Well, we have dove headlong into 2016 this week. We have a new editor, I’ve been to Chicago and back to learn more about new ways to tell your stories, and it’s already Friday. And I got waylaid this afternoon by visiting cousins, which is the very best kind of waylaid, so I’m finishing this up at the very tail end of Friday.
But I can’t lie; my Christmas tree is still up. It’s only got a couple more hours and it’s coming down, but this is definitely the longest I’ve ever left it up. Outside, it’s clear 2015 is still hanging around. Water is still standing in fields – and flooding farms and homes to the southwest – indicating that 2015 weather is intent on tormenting us right into 2016. But no snow, so there’s that.
I think a lot of us are still reflecting on 2015. I’ve seen some great stories this week looking back, like this one from Modern Farmer looking at the 10 weirdest and wackiest farm crimes of 2015. Crazy.
I’ve been thinking a lot about everything that happened in 2015, too. I spoke to a group of farmers in Vermilion County last month and we re-capped the year in Illinois ag. Frankly, we had a lot of stuff happen in Illinois this year, and we’ve talked about most of it here in this space. So we pulled some page view numbers and with that, here are the 10 most-read My Generation blogs from 2015.
Drum roll, please…
1. When ‘I don’t agree’ becomes ‘You’re stupid’
You all had a lot to say about mean/crazy people, which almost completely restored my faith in humanity. (Way to go!)
2. The job that needed him
This makes me a little sad to think back upon. Those were the days when we didn’t know what happened, before it became just another sad tale of political machinations. Incidentally: the governor still hasn’t said why he did it.
3. Our favorite farm dad photos
The most fun ever is to ask you all for photos, then you send them in, then I get to see them. It’s the best, and you all have the best stories.
4. Practical things from Temple Grandin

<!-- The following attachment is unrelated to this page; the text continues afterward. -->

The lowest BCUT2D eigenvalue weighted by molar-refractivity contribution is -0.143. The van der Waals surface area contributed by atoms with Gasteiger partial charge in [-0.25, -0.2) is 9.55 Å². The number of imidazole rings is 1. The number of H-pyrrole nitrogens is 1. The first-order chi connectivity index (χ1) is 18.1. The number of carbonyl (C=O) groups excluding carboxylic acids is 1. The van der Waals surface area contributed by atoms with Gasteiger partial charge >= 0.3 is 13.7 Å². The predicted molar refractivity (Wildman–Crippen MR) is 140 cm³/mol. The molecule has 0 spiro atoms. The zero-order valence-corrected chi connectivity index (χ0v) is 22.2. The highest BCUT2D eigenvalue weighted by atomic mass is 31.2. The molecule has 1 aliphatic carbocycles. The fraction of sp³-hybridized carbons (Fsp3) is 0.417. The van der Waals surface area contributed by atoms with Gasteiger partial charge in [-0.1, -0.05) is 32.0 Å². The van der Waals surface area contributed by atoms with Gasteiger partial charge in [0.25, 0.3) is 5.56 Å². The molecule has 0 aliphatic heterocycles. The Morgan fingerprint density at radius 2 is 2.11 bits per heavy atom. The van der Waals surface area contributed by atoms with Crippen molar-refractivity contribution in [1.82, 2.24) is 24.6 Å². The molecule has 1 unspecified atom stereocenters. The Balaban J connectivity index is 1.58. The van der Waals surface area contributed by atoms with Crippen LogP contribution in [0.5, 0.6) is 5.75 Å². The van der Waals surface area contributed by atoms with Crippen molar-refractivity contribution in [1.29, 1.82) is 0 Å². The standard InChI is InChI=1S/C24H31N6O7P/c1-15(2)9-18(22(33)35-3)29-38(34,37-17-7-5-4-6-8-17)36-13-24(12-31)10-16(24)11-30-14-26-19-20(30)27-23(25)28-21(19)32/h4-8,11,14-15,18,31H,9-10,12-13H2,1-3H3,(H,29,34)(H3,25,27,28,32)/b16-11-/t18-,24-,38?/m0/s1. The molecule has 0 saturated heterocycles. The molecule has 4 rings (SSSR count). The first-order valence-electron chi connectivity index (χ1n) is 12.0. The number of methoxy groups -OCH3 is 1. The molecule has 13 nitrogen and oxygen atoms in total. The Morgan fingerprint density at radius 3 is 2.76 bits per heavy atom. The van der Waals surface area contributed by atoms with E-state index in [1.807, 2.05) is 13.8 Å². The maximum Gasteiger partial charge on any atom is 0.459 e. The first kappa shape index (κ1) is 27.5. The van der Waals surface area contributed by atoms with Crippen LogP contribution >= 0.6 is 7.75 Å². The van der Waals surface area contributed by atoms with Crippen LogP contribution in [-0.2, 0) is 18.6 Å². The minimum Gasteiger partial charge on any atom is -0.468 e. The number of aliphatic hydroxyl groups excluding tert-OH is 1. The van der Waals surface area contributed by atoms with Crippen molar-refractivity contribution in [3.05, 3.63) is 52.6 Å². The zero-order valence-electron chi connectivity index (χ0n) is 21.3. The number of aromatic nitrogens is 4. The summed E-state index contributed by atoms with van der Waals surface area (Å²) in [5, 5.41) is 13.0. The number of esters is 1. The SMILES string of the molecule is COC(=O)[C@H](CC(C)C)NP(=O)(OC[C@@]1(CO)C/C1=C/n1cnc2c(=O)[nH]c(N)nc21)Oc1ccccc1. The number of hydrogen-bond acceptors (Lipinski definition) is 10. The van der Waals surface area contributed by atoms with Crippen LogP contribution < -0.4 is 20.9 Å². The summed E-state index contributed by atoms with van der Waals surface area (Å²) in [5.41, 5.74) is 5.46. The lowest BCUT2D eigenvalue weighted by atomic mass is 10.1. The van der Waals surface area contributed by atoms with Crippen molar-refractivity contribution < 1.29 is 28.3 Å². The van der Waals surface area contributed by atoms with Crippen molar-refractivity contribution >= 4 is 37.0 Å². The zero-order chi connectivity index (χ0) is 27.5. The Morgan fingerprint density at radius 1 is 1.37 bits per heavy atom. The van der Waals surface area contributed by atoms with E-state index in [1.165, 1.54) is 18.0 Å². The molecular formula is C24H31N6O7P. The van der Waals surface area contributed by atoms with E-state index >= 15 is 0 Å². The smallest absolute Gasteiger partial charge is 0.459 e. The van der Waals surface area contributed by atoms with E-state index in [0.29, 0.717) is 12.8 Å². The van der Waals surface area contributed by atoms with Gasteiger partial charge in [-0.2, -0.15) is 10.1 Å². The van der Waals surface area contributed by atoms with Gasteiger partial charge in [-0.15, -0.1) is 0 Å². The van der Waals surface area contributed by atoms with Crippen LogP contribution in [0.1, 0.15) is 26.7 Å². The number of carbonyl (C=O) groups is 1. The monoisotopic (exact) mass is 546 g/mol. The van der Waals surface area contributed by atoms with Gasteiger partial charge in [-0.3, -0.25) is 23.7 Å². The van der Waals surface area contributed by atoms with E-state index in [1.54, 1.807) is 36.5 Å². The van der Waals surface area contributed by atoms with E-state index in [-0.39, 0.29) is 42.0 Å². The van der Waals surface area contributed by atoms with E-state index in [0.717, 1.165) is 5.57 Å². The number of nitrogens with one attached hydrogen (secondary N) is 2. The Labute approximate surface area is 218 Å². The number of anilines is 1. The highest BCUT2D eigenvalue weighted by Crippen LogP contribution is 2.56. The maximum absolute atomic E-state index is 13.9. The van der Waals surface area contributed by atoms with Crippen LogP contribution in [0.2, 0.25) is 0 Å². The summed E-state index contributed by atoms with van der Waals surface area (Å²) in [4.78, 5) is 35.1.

Almost exactly a year ago, I met Temple Grandin at the American Farm Bureau convention. She spoke simply, passionately and emphatically about animal care. AFBF gave her an award. Some people in agriculture freaked out. The rest is history that you can read about here, but this is still my favorite quote from the day, when she shared the three things people want from animal agriculture: “They don’t like putting animals in tiny boxes, they don’t like when you cut pieces off without pain relief, and they want you to kill them nicely.” Amen.
5: 10 short lessons for life
I shared this in my column in the magazine this summer, then online shortly after, and I was surprised to have more people mention this piece during the Farm Progress Show than anything else (except maybe golf carts). And life is still about choices, not circumstances.
6. What farmers want from consumers
What has all this discussion about food and organic and GMOs and animal welfare done for us on the farm? A lot, as it turns out, so I made a list.
7. Can a video change your life?
Again, about a year ago at the AFBF convention, I met the most darling woman. She was Monsanto’s Farm Mom of the Year and she had a story to tell. She shared it with me, and then I found a video she was brave enough to make. I promise this one is worth a read and a watch, for your whole family.
8. What makes a good farmer interview?
This one surprised me because I would’ve said it was from longer ago than 2015. Oh, my tale of woe of an interview gone bad…where I was the interview-ee. Just know if I ever show up on your farm for a story, I’ve been in your shoes and I am endlessly sympathetic. And Mark Lambert gives good advice.
9. Dog days and other lies of summer
You know what? We’re still not bored. We may be inside more in the winter, but we still don’t default to video games. Sure, we’ve dusted off the 6-year-old Wii that’s completely unused during fairer weather, but even it gets limited playing time. I’m willing to bet a lot of farm kids are in the same boat.
10. Ag is back, baby
This might have been one of my favorite stories of the year. I loooove a good fair. I love the state fair. I love a state fair run well. And we’ll just have to see what happens this year.